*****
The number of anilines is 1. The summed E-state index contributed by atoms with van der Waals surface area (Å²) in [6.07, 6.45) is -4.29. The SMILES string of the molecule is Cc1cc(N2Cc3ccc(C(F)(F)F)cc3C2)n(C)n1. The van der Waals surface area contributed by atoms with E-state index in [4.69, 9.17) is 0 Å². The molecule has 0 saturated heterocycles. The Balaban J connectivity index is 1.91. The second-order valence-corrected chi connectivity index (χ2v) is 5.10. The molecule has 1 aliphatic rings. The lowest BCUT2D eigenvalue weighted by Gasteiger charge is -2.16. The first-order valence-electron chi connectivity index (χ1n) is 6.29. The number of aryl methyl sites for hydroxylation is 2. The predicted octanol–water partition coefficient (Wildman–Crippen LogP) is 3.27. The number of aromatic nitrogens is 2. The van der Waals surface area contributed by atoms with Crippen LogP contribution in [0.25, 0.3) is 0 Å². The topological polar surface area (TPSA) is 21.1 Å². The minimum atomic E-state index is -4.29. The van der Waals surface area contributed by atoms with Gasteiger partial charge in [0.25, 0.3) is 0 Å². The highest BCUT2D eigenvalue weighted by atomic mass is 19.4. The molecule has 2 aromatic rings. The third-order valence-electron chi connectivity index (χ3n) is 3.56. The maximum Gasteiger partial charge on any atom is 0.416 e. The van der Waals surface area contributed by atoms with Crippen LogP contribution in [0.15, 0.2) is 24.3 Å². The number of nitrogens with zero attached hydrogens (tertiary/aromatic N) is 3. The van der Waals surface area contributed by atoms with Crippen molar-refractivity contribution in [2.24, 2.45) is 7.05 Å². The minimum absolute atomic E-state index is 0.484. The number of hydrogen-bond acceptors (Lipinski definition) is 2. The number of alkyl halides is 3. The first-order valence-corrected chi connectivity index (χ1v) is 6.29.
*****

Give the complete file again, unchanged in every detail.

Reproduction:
The number of anilines is 1. The summed E-state index contributed by atoms with van der Waals surface area (Å²) in [6.07, 6.45) is -4.29. The SMILES string of the molecule is Cc1cc(N2Cc3ccc(C(F)(F)F)cc3C2)n(C)n1. The van der Waals surface area contributed by atoms with E-state index in [4.69, 9.17) is 0 Å². The molecule has 0 saturated heterocycles. The Balaban J connectivity index is 1.91. The second-order valence-corrected chi connectivity index (χ2v) is 5.10. The molecule has 1 aliphatic rings. The lowest BCUT2D eigenvalue weighted by Gasteiger charge is -2.16. The first-order valence-electron chi connectivity index (χ1n) is 6.29. The number of aryl methyl sites for hydroxylation is 2. The predicted octanol–water partition coefficient (Wildman–Crippen LogP) is 3.27. The number of aromatic nitrogens is 2. The van der Waals surface area contributed by atoms with Crippen LogP contribution in [0.25, 0.3) is 0 Å². The topological polar surface area (TPSA) is 21.1 Å². The minimum atomic E-state index is -4.29. The van der Waals surface area contributed by atoms with Gasteiger partial charge in [0.25, 0.3) is 0 Å². The highest BCUT2D eigenvalue weighted by atomic mass is 19.4. The molecule has 2 aromatic rings. The third-order valence-electron chi connectivity index (χ3n) is 3.56. The maximum Gasteiger partial charge on any atom is 0.416 e. The van der Waals surface area contributed by atoms with Crippen LogP contribution in [0.15, 0.2) is 24.3 Å². The number of nitrogens with zero attached hydrogens (tertiary/aromatic N) is 3. The van der Waals surface area contributed by atoms with Crippen molar-refractivity contribution in [2.24, 2.45) is 7.05 Å². The minimum absolute atomic E-state index is 0.484. The number of hydrogen-bond acceptors (Lipinski definition) is 2. The number of alkyl halides is 3. The first-order valence-corrected chi connectivity index (χ1v) is 6.29.